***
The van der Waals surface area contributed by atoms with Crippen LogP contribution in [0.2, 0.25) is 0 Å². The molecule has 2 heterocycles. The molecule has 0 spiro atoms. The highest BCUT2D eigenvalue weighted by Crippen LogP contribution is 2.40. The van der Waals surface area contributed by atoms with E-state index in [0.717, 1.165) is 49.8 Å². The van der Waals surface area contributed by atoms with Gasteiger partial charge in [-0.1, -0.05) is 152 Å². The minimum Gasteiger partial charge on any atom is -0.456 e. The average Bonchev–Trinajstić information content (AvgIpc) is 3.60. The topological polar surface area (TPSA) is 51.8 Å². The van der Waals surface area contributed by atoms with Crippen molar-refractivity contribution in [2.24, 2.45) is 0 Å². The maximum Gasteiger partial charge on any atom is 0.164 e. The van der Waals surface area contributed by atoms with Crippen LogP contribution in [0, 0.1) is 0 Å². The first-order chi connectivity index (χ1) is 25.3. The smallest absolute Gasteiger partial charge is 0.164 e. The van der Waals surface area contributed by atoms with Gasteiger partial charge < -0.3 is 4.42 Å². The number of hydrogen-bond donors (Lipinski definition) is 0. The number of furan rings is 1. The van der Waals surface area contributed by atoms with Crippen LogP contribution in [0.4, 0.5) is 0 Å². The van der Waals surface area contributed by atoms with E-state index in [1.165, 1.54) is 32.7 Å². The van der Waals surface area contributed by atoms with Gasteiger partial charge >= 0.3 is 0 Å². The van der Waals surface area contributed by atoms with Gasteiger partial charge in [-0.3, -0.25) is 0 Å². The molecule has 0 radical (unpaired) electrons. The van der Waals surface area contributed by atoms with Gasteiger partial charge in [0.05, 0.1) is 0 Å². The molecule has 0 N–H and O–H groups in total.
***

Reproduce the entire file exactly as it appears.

The van der Waals surface area contributed by atoms with Crippen LogP contribution in [0.2, 0.25) is 0 Å². The molecule has 2 heterocycles. The molecule has 0 spiro atoms. The highest BCUT2D eigenvalue weighted by Crippen LogP contribution is 2.40. The van der Waals surface area contributed by atoms with E-state index in [0.717, 1.165) is 49.8 Å². The van der Waals surface area contributed by atoms with Gasteiger partial charge in [-0.1, -0.05) is 152 Å². The minimum Gasteiger partial charge on any atom is -0.456 e. The average Bonchev–Trinajstić information content (AvgIpc) is 3.60. The topological polar surface area (TPSA) is 51.8 Å². The van der Waals surface area contributed by atoms with Crippen molar-refractivity contribution in [2.24, 2.45) is 0 Å². The maximum Gasteiger partial charge on any atom is 0.164 e. The van der Waals surface area contributed by atoms with Crippen LogP contribution in [0, 0.1) is 0 Å². The first-order chi connectivity index (χ1) is 25.3. The smallest absolute Gasteiger partial charge is 0.164 e. The van der Waals surface area contributed by atoms with Gasteiger partial charge < -0.3 is 4.42 Å². The number of hydrogen-bond donors (Lipinski definition) is 0. The number of furan rings is 1. The van der Waals surface area contributed by atoms with Crippen LogP contribution in [0.4, 0.5) is 0 Å². The van der Waals surface area contributed by atoms with E-state index in [1.165, 1.54) is 32.7 Å². The van der Waals surface area contributed by atoms with Gasteiger partial charge >= 0.3 is 0 Å². The van der Waals surface area contributed by atoms with Gasteiger partial charge in [-0.3, -0.25) is 0 Å². The molecule has 0 radical (unpaired) electrons. The van der Waals surface area contributed by atoms with Gasteiger partial charge in [0.05, 0.1) is 0 Å². The molecule has 0 N–H and O–H groups in total.